Your rights under the Equality Act 2010

Advice and Guidance

Which countries is it relevant to?

    • England

      England

    • |
    • Scotland

      Scotland

    • |
    • Wales

      Wales

Your Rights under the Equality Act 2010

The Equality Act became law in 2010. It covers everyone in Britain and protects people from discrimination, harassment and/or victimisation. 

The information on the Your Rights pages is here to help you understand if you have been treated unlawfully.

Who is protected by the Equality Act?

Everyone in Britain is protected. This is because the Act protects people against discrimination because of the protected characteristics that we all have. Under the Act, there are nine protected characteristics:

There are some important differences depending on which protected characteristic you have. If you click on one of the links above you can learn more about how you are protected.

Situations in which you are protected from discrimination

Under the Equality Act you are protected from discrimination:

  • When you are in the workplace.
  • When you use public services like health care (e.g. visiting your GP or local hospital) or education (e.g. your school or college).
  • When you use businesses and other organisations that provide services and goods (like shops, restaurants, and cinemas).
  • When you use transport.
  • When you join a club or association (e.g. your local tennis club); and
  • When you have contact with public bodies like your local council or government departments

How can you be discriminated against?

There are four main types of discrimination.

Direct discrimination

This means treating one person worse than another person because of a protected characteristic. For example, a promotion comes up at work. The employer believes that people’s memories get worse as they get older so doesn’t tell one of his older employees about it, because he thinks the employee wouldn’t be able to do the job. 

Indirect discrimination

This can happen when an organisation puts a rule or a policy or a way of doing things in place which has a worse impact on someone with a protected characteristic than someone without one. For example a local authority is planning to redevelop some of its housing. It decides to hold consultation events in the evening. Many of the female residents complain that they cannot attend these meetings because of childcare responsibilities.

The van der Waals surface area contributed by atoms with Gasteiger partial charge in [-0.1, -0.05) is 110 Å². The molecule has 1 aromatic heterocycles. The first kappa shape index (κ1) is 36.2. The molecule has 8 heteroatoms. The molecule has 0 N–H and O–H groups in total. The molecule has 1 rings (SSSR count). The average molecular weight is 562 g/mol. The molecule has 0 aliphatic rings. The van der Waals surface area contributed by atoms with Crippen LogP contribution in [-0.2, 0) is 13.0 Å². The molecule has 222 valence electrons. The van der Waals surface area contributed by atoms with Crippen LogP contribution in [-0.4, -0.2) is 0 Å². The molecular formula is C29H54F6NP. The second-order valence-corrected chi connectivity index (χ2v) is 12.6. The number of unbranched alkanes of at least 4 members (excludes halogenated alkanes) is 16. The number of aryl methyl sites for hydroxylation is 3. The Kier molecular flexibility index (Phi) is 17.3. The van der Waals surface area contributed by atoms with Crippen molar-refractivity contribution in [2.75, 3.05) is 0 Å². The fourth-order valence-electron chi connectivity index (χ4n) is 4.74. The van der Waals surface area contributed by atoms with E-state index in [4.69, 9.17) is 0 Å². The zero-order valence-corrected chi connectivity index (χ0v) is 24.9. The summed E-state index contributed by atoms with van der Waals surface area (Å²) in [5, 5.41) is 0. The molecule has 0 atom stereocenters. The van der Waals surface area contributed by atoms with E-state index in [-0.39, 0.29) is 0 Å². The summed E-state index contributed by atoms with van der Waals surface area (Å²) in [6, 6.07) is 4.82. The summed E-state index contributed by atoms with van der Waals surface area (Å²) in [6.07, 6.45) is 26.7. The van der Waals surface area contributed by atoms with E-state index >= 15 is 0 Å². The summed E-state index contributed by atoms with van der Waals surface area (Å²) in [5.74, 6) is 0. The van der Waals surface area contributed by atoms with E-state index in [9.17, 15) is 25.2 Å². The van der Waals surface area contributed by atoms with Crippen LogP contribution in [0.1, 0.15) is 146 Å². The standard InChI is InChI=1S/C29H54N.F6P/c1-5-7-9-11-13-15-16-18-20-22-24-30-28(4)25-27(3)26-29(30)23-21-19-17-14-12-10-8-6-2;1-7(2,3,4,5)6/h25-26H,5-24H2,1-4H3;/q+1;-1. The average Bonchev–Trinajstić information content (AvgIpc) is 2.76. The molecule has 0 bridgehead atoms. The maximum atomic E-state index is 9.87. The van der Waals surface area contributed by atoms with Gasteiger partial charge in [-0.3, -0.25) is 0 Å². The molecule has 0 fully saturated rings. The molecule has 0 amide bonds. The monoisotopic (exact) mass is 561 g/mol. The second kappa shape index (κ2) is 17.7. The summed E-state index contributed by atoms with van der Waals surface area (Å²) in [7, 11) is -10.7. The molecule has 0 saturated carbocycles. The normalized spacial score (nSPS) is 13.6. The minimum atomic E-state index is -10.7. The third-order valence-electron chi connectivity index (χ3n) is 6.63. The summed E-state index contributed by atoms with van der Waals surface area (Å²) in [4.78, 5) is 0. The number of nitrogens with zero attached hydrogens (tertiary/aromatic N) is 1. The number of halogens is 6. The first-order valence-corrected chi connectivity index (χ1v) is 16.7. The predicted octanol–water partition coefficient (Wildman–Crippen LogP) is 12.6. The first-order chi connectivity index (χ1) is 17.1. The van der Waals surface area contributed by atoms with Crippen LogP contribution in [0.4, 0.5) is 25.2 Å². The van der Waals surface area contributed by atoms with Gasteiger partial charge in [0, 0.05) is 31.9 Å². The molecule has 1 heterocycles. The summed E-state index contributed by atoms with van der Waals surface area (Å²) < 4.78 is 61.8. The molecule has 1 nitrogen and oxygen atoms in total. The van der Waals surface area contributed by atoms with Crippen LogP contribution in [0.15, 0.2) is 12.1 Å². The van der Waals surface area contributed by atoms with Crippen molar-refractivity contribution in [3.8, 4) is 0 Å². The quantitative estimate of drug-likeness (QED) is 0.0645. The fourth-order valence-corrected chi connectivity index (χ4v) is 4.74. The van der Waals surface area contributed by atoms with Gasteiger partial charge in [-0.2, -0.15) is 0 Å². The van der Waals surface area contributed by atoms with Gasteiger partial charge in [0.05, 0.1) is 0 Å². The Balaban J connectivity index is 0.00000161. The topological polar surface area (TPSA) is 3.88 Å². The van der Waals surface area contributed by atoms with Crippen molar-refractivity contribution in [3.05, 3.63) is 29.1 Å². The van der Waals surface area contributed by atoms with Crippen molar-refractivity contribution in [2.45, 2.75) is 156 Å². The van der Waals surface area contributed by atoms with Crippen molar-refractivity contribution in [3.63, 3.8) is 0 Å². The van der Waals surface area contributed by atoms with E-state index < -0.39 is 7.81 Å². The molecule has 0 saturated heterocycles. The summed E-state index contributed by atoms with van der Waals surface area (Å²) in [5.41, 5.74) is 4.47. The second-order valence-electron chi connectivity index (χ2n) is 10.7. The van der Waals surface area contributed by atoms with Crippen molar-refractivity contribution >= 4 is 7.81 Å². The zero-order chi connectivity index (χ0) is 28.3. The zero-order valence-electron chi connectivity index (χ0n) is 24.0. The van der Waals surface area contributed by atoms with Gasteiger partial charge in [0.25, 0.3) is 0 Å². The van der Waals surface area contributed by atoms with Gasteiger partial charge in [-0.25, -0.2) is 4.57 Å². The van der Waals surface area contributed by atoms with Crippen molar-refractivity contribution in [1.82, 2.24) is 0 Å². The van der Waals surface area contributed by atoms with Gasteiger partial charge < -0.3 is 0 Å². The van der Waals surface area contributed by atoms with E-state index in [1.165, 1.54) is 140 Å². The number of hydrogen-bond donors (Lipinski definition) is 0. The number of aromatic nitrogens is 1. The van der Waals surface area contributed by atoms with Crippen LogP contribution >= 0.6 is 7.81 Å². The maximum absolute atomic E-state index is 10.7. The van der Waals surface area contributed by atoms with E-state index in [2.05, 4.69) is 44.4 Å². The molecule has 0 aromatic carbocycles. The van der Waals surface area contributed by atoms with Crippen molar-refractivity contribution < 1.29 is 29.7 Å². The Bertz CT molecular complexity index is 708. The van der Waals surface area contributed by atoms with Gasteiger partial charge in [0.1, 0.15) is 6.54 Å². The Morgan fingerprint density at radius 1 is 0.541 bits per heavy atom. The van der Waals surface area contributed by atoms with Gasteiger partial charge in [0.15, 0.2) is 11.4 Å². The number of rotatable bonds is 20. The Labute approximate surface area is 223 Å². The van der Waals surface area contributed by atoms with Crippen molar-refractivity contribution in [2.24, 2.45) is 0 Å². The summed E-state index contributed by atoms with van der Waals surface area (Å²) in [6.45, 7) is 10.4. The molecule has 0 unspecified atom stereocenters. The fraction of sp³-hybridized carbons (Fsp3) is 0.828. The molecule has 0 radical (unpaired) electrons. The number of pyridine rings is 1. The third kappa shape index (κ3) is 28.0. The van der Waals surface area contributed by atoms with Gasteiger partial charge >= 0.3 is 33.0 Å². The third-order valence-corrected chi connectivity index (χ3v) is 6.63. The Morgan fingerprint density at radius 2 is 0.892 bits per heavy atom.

Harassment

This means people cannot treat you in a way that violates your dignity, or creates a hostile, degrading, humiliating or offensive environment. For example a man with Down’s syndrome is visiting a pub with friends. The bar staff make derogatory and offensive comments about him, which upset and offend him. 

Victimisation

This means people cannot treat you unfairly if you are taking action under the Equality Act (like making a complaint of discrimination), or if you are supporting someone else who is doing so. For example, an employee makes a complaint of sexual harassment at work and is dismissed as a consequence.

What else does the Equality Act do?

Public Sector Equality Duty

The Act also requires public bodies (like local councils, hospitals, and publicly-funded service providers) to consider how their decisions and policies affect people with different protected characteristics. The public body also should have evidence to show how it has done this. 

  • For example, a local authority wants to improve its local bus service. It carries out a survey of people who use public transport and finds that very few women use buses at night because they are worried about sexual harassment. The local authority decides to work with the police and the transport provider, as well as local residents, to find ways to address this problem and make the bus service more inclusive.

Where else can I find information?

You can also access advice from Citizens Advice.

If you are concerned about your treatment at work, you can visit ACAS for more information.

If you are in a union, your union rep should also be able to help you with discrimination advice.

Last updated: 10 May 2016

Further Information

If you think you might have been treated unfairly and want further advice, you can contact the Equality Advisory and Support Service

Freephone 0808 800 0082

Textphone 0808 800 0084

Or write to them at

FREEPOST
EASS HELPLINE
FPN6521

Alternatively, you can visit our advice and guidance page.